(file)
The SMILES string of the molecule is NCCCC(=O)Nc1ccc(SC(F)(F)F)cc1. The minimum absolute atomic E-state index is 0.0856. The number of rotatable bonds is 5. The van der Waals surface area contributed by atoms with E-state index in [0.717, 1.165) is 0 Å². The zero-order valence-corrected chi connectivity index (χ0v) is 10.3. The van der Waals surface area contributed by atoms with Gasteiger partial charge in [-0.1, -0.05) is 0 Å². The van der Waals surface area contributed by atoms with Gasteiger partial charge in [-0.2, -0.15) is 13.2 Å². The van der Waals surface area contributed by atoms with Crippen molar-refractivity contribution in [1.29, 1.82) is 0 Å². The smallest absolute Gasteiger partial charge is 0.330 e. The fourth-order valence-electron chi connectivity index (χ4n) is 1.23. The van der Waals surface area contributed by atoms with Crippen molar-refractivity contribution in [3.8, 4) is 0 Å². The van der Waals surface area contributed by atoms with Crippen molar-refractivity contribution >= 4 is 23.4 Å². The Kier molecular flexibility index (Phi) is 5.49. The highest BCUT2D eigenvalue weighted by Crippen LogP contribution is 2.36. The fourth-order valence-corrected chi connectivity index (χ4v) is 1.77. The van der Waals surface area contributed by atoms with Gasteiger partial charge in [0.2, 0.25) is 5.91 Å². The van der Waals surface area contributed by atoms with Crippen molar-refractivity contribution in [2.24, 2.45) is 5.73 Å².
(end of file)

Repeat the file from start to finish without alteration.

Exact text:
The SMILES string of the molecule is NCCCC(=O)Nc1ccc(SC(F)(F)F)cc1. The minimum absolute atomic E-state index is 0.0856. The number of rotatable bonds is 5. The van der Waals surface area contributed by atoms with E-state index in [0.717, 1.165) is 0 Å². The zero-order valence-corrected chi connectivity index (χ0v) is 10.3. The van der Waals surface area contributed by atoms with Gasteiger partial charge in [-0.1, -0.05) is 0 Å². The van der Waals surface area contributed by atoms with Gasteiger partial charge in [-0.2, -0.15) is 13.2 Å². The van der Waals surface area contributed by atoms with Crippen molar-refractivity contribution in [1.29, 1.82) is 0 Å². The smallest absolute Gasteiger partial charge is 0.330 e. The fourth-order valence-electron chi connectivity index (χ4n) is 1.23. The van der Waals surface area contributed by atoms with Crippen molar-refractivity contribution in [3.8, 4) is 0 Å². The van der Waals surface area contributed by atoms with Crippen molar-refractivity contribution >= 4 is 23.4 Å². The Kier molecular flexibility index (Phi) is 5.49. The highest BCUT2D eigenvalue weighted by Crippen LogP contribution is 2.36. The fourth-order valence-corrected chi connectivity index (χ4v) is 1.77. The van der Waals surface area contributed by atoms with Gasteiger partial charge in [0.2, 0.25) is 5.91 Å². The van der Waals surface area contributed by atoms with Crippen molar-refractivity contribution in [2.24, 2.45) is 5.73 Å².